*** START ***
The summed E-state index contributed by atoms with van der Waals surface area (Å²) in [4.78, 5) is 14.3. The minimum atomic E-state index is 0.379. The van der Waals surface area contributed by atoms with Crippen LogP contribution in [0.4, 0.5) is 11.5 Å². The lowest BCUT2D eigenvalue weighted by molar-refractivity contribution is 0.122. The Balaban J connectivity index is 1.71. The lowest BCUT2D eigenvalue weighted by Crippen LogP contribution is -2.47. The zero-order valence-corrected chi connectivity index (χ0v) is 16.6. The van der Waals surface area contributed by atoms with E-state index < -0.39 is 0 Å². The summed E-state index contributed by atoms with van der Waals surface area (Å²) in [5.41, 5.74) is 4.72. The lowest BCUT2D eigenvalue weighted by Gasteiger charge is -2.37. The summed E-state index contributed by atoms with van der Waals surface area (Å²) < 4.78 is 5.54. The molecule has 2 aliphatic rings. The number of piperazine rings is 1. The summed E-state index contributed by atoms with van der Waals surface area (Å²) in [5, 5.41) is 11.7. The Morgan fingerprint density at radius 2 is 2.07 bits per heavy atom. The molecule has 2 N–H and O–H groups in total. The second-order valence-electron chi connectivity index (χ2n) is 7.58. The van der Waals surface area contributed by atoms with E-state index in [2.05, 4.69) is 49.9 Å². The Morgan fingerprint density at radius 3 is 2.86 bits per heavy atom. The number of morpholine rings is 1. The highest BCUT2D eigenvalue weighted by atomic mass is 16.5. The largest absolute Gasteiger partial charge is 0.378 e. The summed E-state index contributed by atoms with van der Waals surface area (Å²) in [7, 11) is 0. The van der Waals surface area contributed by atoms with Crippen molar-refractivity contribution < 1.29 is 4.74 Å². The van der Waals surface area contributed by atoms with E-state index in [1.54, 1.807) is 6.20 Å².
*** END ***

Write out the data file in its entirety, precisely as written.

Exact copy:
The summed E-state index contributed by atoms with van der Waals surface area (Å²) in [4.78, 5) is 14.3. The minimum atomic E-state index is 0.379. The van der Waals surface area contributed by atoms with Crippen LogP contribution in [0.4, 0.5) is 11.5 Å². The lowest BCUT2D eigenvalue weighted by molar-refractivity contribution is 0.122. The Balaban J connectivity index is 1.71. The lowest BCUT2D eigenvalue weighted by Crippen LogP contribution is -2.47. The zero-order valence-corrected chi connectivity index (χ0v) is 16.6. The van der Waals surface area contributed by atoms with E-state index < -0.39 is 0 Å². The summed E-state index contributed by atoms with van der Waals surface area (Å²) in [5.41, 5.74) is 4.72. The lowest BCUT2D eigenvalue weighted by Gasteiger charge is -2.37. The summed E-state index contributed by atoms with van der Waals surface area (Å²) < 4.78 is 5.54. The molecule has 2 aliphatic rings. The number of piperazine rings is 1. The summed E-state index contributed by atoms with van der Waals surface area (Å²) in [5, 5.41) is 11.7. The Morgan fingerprint density at radius 2 is 2.07 bits per heavy atom. The molecule has 2 N–H and O–H groups in total. The second-order valence-electron chi connectivity index (χ2n) is 7.58. The van der Waals surface area contributed by atoms with E-state index in [2.05, 4.69) is 49.9 Å². The Morgan fingerprint density at radius 3 is 2.86 bits per heavy atom. The number of morpholine rings is 1. The highest BCUT2D eigenvalue weighted by atomic mass is 16.5. The largest absolute Gasteiger partial charge is 0.378 e. The summed E-state index contributed by atoms with van der Waals surface area (Å²) in [7, 11) is 0. The van der Waals surface area contributed by atoms with Crippen molar-refractivity contribution < 1.29 is 4.74 Å². The van der Waals surface area contributed by atoms with E-state index in [1.54, 1.807) is 6.20 Å².